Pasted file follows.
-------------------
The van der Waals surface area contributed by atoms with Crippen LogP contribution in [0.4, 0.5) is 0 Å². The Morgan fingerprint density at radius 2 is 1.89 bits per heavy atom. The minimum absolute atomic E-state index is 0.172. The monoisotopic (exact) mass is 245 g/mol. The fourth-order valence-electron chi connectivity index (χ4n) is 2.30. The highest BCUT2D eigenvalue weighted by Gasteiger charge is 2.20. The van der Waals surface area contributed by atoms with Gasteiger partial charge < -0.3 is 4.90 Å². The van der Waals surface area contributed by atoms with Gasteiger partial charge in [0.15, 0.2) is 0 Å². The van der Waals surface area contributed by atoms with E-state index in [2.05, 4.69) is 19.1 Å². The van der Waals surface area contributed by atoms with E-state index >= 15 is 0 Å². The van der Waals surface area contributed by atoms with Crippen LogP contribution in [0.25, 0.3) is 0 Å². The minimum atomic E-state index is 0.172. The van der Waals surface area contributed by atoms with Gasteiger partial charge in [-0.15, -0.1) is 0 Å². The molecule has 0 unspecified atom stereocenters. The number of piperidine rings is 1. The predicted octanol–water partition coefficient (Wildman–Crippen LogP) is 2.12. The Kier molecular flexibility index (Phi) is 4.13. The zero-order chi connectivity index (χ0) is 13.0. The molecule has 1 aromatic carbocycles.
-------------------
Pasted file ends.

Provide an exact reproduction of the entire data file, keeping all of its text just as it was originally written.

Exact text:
The van der Waals surface area contributed by atoms with Crippen LogP contribution in [0.4, 0.5) is 0 Å². The Morgan fingerprint density at radius 2 is 1.89 bits per heavy atom. The minimum absolute atomic E-state index is 0.172. The monoisotopic (exact) mass is 245 g/mol. The fourth-order valence-electron chi connectivity index (χ4n) is 2.30. The highest BCUT2D eigenvalue weighted by Gasteiger charge is 2.20. The van der Waals surface area contributed by atoms with Gasteiger partial charge < -0.3 is 4.90 Å². The van der Waals surface area contributed by atoms with Gasteiger partial charge in [0.15, 0.2) is 0 Å². The van der Waals surface area contributed by atoms with E-state index in [2.05, 4.69) is 19.1 Å². The van der Waals surface area contributed by atoms with E-state index >= 15 is 0 Å². The van der Waals surface area contributed by atoms with Crippen LogP contribution in [0.25, 0.3) is 0 Å². The minimum atomic E-state index is 0.172. The van der Waals surface area contributed by atoms with Gasteiger partial charge in [-0.15, -0.1) is 0 Å². The molecule has 0 unspecified atom stereocenters. The number of piperidine rings is 1. The predicted octanol–water partition coefficient (Wildman–Crippen LogP) is 2.12. The Kier molecular flexibility index (Phi) is 4.13. The zero-order chi connectivity index (χ0) is 13.0. The molecule has 1 aromatic carbocycles.